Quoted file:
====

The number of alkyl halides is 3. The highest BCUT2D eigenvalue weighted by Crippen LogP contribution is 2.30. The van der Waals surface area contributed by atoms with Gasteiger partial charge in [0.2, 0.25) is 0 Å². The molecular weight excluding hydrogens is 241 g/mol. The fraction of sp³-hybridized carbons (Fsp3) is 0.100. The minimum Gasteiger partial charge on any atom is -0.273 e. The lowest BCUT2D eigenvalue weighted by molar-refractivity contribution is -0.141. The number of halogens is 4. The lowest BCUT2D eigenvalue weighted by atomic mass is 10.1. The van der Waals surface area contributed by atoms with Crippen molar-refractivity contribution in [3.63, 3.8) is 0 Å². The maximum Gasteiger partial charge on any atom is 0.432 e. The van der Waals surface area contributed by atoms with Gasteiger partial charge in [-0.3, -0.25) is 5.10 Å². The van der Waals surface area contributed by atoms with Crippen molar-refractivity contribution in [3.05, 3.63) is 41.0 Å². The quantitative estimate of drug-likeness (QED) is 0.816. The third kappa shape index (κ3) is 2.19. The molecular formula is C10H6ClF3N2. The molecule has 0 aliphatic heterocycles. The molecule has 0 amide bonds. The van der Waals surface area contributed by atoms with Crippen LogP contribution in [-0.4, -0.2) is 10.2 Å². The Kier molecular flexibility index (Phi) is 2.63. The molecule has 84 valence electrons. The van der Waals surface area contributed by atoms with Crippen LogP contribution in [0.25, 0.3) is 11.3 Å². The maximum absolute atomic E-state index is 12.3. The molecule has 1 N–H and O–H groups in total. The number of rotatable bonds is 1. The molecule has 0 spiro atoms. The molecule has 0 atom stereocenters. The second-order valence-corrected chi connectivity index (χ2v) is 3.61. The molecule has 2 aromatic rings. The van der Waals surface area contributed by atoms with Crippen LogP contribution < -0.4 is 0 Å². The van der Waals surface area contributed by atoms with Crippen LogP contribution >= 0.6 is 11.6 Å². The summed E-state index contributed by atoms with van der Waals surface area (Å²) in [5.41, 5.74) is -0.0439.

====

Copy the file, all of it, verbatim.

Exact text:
The number of alkyl halides is 3. The highest BCUT2D eigenvalue weighted by Crippen LogP contribution is 2.30. The van der Waals surface area contributed by atoms with Gasteiger partial charge in [0.2, 0.25) is 0 Å². The molecular weight excluding hydrogens is 241 g/mol. The fraction of sp³-hybridized carbons (Fsp3) is 0.100. The minimum Gasteiger partial charge on any atom is -0.273 e. The lowest BCUT2D eigenvalue weighted by molar-refractivity contribution is -0.141. The number of halogens is 4. The lowest BCUT2D eigenvalue weighted by atomic mass is 10.1. The van der Waals surface area contributed by atoms with Crippen molar-refractivity contribution in [3.63, 3.8) is 0 Å². The maximum Gasteiger partial charge on any atom is 0.432 e. The van der Waals surface area contributed by atoms with Gasteiger partial charge in [-0.3, -0.25) is 5.10 Å². The van der Waals surface area contributed by atoms with Crippen molar-refractivity contribution in [3.05, 3.63) is 41.0 Å². The quantitative estimate of drug-likeness (QED) is 0.816. The third kappa shape index (κ3) is 2.19. The molecular formula is C10H6ClF3N2. The molecule has 0 aliphatic heterocycles. The molecule has 0 amide bonds. The van der Waals surface area contributed by atoms with Crippen LogP contribution in [-0.4, -0.2) is 10.2 Å². The Kier molecular flexibility index (Phi) is 2.63. The molecule has 84 valence electrons. The van der Waals surface area contributed by atoms with Crippen LogP contribution in [0.25, 0.3) is 11.3 Å². The maximum absolute atomic E-state index is 12.3. The molecule has 1 N–H and O–H groups in total. The number of rotatable bonds is 1. The molecule has 0 spiro atoms. The molecule has 0 atom stereocenters. The second-order valence-corrected chi connectivity index (χ2v) is 3.61. The molecule has 2 aromatic rings. The van der Waals surface area contributed by atoms with Crippen LogP contribution < -0.4 is 0 Å². The van der Waals surface area contributed by atoms with Crippen LogP contribution >= 0.6 is 11.6 Å². The summed E-state index contributed by atoms with van der Waals surface area (Å²) in [5.41, 5.74) is -0.0439.